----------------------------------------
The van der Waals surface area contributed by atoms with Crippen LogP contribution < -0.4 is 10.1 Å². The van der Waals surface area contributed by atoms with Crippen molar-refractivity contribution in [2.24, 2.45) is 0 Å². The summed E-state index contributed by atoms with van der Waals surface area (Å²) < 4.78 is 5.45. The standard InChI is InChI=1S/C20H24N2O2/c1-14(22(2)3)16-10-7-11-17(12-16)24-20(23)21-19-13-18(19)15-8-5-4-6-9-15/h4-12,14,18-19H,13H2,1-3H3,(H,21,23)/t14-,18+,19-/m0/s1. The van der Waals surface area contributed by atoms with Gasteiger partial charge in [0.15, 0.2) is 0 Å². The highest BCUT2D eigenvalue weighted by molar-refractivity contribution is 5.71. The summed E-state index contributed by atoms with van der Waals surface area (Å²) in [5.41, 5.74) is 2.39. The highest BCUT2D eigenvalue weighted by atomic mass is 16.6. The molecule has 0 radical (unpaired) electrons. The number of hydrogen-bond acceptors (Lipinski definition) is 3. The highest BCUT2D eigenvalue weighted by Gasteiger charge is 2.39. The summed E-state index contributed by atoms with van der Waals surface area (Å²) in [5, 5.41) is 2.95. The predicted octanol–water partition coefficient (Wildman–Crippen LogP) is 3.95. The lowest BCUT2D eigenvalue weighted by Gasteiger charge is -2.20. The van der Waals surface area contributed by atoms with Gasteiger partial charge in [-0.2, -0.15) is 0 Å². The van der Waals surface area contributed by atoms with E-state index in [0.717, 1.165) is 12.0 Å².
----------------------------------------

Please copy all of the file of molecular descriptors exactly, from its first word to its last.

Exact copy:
The van der Waals surface area contributed by atoms with Crippen LogP contribution < -0.4 is 10.1 Å². The van der Waals surface area contributed by atoms with Crippen molar-refractivity contribution in [2.24, 2.45) is 0 Å². The summed E-state index contributed by atoms with van der Waals surface area (Å²) < 4.78 is 5.45. The standard InChI is InChI=1S/C20H24N2O2/c1-14(22(2)3)16-10-7-11-17(12-16)24-20(23)21-19-13-18(19)15-8-5-4-6-9-15/h4-12,14,18-19H,13H2,1-3H3,(H,21,23)/t14-,18+,19-/m0/s1. The van der Waals surface area contributed by atoms with Gasteiger partial charge in [0.15, 0.2) is 0 Å². The highest BCUT2D eigenvalue weighted by molar-refractivity contribution is 5.71. The summed E-state index contributed by atoms with van der Waals surface area (Å²) in [5.41, 5.74) is 2.39. The highest BCUT2D eigenvalue weighted by atomic mass is 16.6. The molecule has 0 radical (unpaired) electrons. The number of hydrogen-bond acceptors (Lipinski definition) is 3. The highest BCUT2D eigenvalue weighted by Gasteiger charge is 2.39. The summed E-state index contributed by atoms with van der Waals surface area (Å²) in [5, 5.41) is 2.95. The predicted octanol–water partition coefficient (Wildman–Crippen LogP) is 3.95. The lowest BCUT2D eigenvalue weighted by Gasteiger charge is -2.20. The van der Waals surface area contributed by atoms with Gasteiger partial charge in [-0.2, -0.15) is 0 Å². The van der Waals surface area contributed by atoms with E-state index in [0.717, 1.165) is 12.0 Å².